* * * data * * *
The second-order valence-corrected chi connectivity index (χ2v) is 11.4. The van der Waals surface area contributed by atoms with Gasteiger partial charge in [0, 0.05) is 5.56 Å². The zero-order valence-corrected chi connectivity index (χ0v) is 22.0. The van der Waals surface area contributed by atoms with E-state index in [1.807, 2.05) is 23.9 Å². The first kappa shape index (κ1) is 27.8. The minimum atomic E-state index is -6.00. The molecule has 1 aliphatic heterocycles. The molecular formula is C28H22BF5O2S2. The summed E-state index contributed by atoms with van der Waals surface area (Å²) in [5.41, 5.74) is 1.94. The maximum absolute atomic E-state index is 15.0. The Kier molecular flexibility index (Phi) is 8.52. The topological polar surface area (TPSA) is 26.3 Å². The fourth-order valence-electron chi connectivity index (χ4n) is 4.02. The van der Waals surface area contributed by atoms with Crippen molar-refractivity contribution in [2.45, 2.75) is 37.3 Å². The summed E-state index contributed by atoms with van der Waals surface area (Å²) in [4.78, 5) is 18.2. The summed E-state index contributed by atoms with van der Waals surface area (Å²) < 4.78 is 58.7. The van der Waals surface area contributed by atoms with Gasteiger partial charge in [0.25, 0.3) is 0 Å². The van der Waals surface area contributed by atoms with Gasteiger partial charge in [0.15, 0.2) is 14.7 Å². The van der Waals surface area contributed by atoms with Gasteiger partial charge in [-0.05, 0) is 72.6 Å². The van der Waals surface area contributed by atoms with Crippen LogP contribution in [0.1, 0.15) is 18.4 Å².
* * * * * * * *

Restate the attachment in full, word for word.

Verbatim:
The second-order valence-corrected chi connectivity index (χ2v) is 11.4. The van der Waals surface area contributed by atoms with Gasteiger partial charge in [0, 0.05) is 5.56 Å². The zero-order valence-corrected chi connectivity index (χ0v) is 22.0. The van der Waals surface area contributed by atoms with E-state index in [1.807, 2.05) is 23.9 Å². The first kappa shape index (κ1) is 27.8. The minimum atomic E-state index is -6.00. The molecule has 1 aliphatic heterocycles. The molecular formula is C28H22BF5O2S2. The summed E-state index contributed by atoms with van der Waals surface area (Å²) in [5.41, 5.74) is 1.94. The maximum absolute atomic E-state index is 15.0. The Kier molecular flexibility index (Phi) is 8.52. The topological polar surface area (TPSA) is 26.3 Å². The fourth-order valence-electron chi connectivity index (χ4n) is 4.02. The van der Waals surface area contributed by atoms with Crippen molar-refractivity contribution in [2.45, 2.75) is 37.3 Å². The summed E-state index contributed by atoms with van der Waals surface area (Å²) in [4.78, 5) is 18.2. The summed E-state index contributed by atoms with van der Waals surface area (Å²) < 4.78 is 58.7. The van der Waals surface area contributed by atoms with Gasteiger partial charge in [0.25, 0.3) is 0 Å². The van der Waals surface area contributed by atoms with Gasteiger partial charge in [0.15, 0.2) is 14.7 Å². The van der Waals surface area contributed by atoms with Gasteiger partial charge in [-0.05, 0) is 72.6 Å². The van der Waals surface area contributed by atoms with Crippen LogP contribution in [0.1, 0.15) is 18.4 Å².